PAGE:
Designed as a sample application to show off Microsoft's next-generation presentation and communications engine, Microsoft's "Max" allows users to create a display of their digital photos that can be e-mailed to friends and family.
The program is available as a free download, but it has some pretty hefty hardware requirements. It requires XP Home or Pro with Service Pack 2, along with a 1GHz processor, 256MB of memory and 200MB of hard-drive space. For a better experience, Microsoft recommends a 2.4GHz chip and 512MB of memory.
Max is based on already-released beta versions of the Windows Presentation Framework and Windows Communications Framework, better known asand . Microsoft plans to make Avalon and Indigo part of Vista but also available as downloads for Windows XP.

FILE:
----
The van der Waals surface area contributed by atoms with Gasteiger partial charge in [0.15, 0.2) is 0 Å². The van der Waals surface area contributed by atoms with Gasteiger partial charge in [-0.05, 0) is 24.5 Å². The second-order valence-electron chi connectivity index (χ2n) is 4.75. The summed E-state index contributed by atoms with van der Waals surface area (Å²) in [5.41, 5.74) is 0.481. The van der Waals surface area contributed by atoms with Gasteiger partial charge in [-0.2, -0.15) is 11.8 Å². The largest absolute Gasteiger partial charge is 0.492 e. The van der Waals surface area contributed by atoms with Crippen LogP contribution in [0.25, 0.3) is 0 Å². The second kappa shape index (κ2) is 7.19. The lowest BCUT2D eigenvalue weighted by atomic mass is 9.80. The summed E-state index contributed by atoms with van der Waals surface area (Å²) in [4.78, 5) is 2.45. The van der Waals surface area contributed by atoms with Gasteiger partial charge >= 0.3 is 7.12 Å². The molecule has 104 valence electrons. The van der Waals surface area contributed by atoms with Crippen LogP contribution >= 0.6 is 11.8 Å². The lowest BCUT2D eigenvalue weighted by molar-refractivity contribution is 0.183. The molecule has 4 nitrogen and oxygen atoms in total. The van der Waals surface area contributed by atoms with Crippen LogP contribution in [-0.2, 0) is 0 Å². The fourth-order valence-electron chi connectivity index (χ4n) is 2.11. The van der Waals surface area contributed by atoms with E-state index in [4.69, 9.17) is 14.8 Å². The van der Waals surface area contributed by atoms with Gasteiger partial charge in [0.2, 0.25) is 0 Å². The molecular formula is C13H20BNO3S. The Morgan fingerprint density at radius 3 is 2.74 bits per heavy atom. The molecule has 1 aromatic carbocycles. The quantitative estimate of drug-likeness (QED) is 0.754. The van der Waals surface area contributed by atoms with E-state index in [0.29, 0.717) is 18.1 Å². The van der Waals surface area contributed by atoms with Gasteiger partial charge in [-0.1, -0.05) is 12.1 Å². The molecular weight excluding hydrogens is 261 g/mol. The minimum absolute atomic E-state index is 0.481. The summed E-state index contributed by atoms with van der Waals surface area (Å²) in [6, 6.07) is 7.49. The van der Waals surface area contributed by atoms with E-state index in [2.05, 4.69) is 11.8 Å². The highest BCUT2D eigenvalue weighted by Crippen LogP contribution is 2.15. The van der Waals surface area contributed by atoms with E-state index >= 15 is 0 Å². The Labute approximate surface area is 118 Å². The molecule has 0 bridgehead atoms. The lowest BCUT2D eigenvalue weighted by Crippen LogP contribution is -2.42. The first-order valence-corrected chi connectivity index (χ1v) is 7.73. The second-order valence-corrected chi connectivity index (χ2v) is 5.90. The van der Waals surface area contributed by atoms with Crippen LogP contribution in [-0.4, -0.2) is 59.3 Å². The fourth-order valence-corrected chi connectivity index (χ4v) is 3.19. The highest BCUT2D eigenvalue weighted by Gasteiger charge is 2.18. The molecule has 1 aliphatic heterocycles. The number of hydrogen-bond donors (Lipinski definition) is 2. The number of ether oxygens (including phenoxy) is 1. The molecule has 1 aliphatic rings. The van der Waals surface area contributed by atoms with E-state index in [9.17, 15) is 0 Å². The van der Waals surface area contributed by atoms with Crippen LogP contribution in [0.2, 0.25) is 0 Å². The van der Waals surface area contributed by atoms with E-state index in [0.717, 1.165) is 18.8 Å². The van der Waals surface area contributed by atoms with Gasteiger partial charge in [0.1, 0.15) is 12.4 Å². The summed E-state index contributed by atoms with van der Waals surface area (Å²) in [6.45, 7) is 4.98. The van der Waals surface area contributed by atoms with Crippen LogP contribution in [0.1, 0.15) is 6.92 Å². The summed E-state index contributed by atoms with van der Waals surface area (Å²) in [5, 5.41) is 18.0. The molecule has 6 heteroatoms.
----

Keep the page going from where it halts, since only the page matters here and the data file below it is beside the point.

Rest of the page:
Microsoft showed off the program as part of's speech at the here. Microsoft also showed an example of an application designed for clothing retailer The North Face.
"You just saw the future of Vista applications," said Allchin, the company's group vice president in charge of Windows.
Allchin began his talk by demonstrating a machine running the game "Reversi" running in Windows 1.0. He then showed off some Windows Vista-based graphics from game company Crytek. Crytek is planning a new game to debut simultaneously with Vista, Allchin said, although the images he showed were not of the game itself, but rather of sample graphics that included floating clouds and realistic face images.
"That's quite a change from 'Reversi,'" he said, following the brief demo.